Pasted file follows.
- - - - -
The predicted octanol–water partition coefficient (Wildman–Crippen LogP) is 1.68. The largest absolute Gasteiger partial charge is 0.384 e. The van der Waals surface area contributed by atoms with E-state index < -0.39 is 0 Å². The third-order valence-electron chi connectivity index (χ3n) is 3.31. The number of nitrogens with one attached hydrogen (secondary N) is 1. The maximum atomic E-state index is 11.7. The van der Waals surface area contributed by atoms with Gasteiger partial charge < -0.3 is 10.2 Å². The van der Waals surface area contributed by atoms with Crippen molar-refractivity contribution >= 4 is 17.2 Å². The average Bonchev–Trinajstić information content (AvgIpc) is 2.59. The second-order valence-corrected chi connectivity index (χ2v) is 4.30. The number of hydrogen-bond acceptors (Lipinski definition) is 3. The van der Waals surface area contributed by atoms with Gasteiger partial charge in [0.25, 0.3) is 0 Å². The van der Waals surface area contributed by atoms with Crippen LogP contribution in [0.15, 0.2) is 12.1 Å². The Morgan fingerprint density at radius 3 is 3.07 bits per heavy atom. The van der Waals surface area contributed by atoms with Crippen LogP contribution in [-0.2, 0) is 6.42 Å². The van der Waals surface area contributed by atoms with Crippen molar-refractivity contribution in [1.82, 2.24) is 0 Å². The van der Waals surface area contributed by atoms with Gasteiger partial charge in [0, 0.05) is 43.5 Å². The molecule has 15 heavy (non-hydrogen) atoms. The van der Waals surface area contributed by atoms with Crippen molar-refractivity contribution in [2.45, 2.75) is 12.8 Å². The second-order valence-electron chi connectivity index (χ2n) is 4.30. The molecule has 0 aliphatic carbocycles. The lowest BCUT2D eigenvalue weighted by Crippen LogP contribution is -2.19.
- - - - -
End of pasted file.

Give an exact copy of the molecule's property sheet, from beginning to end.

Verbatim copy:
The predicted octanol–water partition coefficient (Wildman–Crippen LogP) is 1.68. The largest absolute Gasteiger partial charge is 0.384 e. The van der Waals surface area contributed by atoms with E-state index < -0.39 is 0 Å². The third-order valence-electron chi connectivity index (χ3n) is 3.31. The number of nitrogens with one attached hydrogen (secondary N) is 1. The maximum atomic E-state index is 11.7. The van der Waals surface area contributed by atoms with Gasteiger partial charge < -0.3 is 10.2 Å². The van der Waals surface area contributed by atoms with Crippen molar-refractivity contribution >= 4 is 17.2 Å². The average Bonchev–Trinajstić information content (AvgIpc) is 2.59. The second-order valence-corrected chi connectivity index (χ2v) is 4.30. The number of hydrogen-bond acceptors (Lipinski definition) is 3. The van der Waals surface area contributed by atoms with Gasteiger partial charge in [0.25, 0.3) is 0 Å². The van der Waals surface area contributed by atoms with Crippen LogP contribution in [0.15, 0.2) is 12.1 Å². The Morgan fingerprint density at radius 3 is 3.07 bits per heavy atom. The van der Waals surface area contributed by atoms with Crippen LogP contribution in [-0.2, 0) is 6.42 Å². The van der Waals surface area contributed by atoms with Crippen molar-refractivity contribution in [1.82, 2.24) is 0 Å². The van der Waals surface area contributed by atoms with Gasteiger partial charge in [0, 0.05) is 43.5 Å². The molecule has 15 heavy (non-hydrogen) atoms. The van der Waals surface area contributed by atoms with Crippen molar-refractivity contribution in [2.45, 2.75) is 12.8 Å². The second-order valence-electron chi connectivity index (χ2n) is 4.30. The molecule has 0 aliphatic carbocycles. The lowest BCUT2D eigenvalue weighted by Crippen LogP contribution is -2.19.